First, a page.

Behaviourist Learning TheoryStarted with experiments on animals; emphasises external stimuli for learning; concepts of operant and classical conditioningInstructional learning, guided discovery, behaviour reinforcement/managementPavlov (1897) Watson (1913) Skinner (1957)3.3 5.7
Social Learning (later Social Cognitive) TheoryEmphasises impact of observational learning on cognition – abstract rules extracted from observing behaviour without such rules being explicitly stated; bridges behaviourist and cognitive-developmental theoriesPeer learning, eg. ‘laddish’ ethos; modelling socially acceptable behaviour and normsBandura (1977)1.1 5.7
Gestalt TheoryPerception driven by the brain’s search for ‘wholeness’; people reorganise information to impose order on it using principles of proximity, similarity, figure-ground, continuity, closure and connectionProvide big picture in advance of detailed information; ensure context is clearWertheimer (1923) Koffka (1935) Kohler (1940) 
Cognitive –Develop Mental TheoryDevelopmental maturation through stages needed for learning; experience of world leads to assimilation and accommodation of new concepts Extrapolation of stage theory beyond cognition to social, emotional and ethical developmentPupils only learn certain concepts when ready; provide pupil-centred discovery learning; concrete examples assist abstract thinking. Discuss moral issues; be alert to adolescent sensitivitiesPiaget (1932)           Kohlberg (1976) Selman (1980)4.3           4.5
Meta cognition and Self-Regulation TheoriesLearning to learn: understanding and controlling own learning strategiesEncourage techniques for remembering, ways of presenting information when thinking and approaches to problem-solvingFlavell (1979) Adey (1992, 2008) Shayer and Adey (2002)4.3 5.5 6.1
Social Constructivist TheoryKnowledge is socially constituted and actively restructured through experience with the environment; language is central to development of thinkingUse group work, pupil talk and teacher scaffolding/structured intervention to promote higher level thinkingVygotsky (1962, 1978) Bruner (1966) Wood 19885.7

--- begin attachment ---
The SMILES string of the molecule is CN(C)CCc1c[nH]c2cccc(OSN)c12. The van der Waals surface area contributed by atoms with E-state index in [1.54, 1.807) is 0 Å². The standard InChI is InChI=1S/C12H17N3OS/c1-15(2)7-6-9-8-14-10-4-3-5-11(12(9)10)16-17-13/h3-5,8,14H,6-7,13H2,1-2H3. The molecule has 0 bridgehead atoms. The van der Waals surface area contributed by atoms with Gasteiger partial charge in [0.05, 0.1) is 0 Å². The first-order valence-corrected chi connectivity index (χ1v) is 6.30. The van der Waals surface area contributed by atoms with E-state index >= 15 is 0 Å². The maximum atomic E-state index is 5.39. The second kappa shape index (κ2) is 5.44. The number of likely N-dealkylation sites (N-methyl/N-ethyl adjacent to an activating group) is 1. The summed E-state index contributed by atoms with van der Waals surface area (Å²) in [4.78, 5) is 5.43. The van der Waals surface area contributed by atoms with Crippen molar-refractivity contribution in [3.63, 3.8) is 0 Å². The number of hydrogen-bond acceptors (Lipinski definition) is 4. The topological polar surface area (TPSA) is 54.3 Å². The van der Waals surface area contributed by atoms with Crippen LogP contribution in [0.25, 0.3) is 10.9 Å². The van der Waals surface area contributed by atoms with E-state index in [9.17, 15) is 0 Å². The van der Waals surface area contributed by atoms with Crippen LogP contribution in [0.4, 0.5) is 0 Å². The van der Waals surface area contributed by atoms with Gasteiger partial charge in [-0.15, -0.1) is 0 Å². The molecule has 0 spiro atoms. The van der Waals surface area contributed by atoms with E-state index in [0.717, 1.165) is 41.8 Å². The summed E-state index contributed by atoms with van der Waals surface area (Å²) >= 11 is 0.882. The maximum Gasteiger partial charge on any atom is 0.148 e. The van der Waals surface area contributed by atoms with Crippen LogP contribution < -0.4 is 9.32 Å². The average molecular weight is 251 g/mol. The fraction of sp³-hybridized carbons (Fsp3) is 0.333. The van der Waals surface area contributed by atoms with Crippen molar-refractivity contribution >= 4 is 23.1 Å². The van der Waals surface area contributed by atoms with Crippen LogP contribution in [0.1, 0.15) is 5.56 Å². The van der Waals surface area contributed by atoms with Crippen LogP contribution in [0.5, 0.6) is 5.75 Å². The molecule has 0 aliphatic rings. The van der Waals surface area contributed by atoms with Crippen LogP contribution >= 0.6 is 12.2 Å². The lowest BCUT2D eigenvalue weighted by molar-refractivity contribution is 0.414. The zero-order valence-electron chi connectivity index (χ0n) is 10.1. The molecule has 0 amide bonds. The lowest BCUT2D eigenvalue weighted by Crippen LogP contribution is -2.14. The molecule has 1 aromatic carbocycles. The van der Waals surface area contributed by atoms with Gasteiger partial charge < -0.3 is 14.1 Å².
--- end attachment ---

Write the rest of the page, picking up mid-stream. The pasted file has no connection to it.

Constructivist TheoryPeople make their own sense of things in a unique way by examining it in relation to prior conceptions and experiences and see to what extent it fits; existing conceptions are paramountAvoid direct instruction – create situations which facilitate pupils constructing their own knowledge starting with their own mis/conceptionsDriver and Bell (1986) 
Information – processing theoryConcept development involves reconstructing rather than recalling ‘schema’; key memory and retrieval processes are attention, analysis and retention.Link new knowledge to what is already known; move from general to specific using sequential procedures; use key words and ideas to cue the learner; meaningful not rote learning.Bartlett (1932) Baddeley and Hitch (1974) Rumelhart and McClelland (1986)5.3
Cognitive Load TheoryCLT builds from IP theory; extraneous stimuli impedes pupils’ ability to process new information and to create long-term memoriesInformation overload and distractions must be avoided or limitedSweller (1988) 

Piaget’s Theory of Cognitive Development


Cognitive Load Theory

View the series of simple videos on Cognitive load theory on YouTube

Cognitive Load Theory 1 – An introduction


Table 5.1.3 Psychometric, personality and individual thinking/learning style research

TheoriesKey Propositions/IdeasImplications for LearningMain TheoristsUnits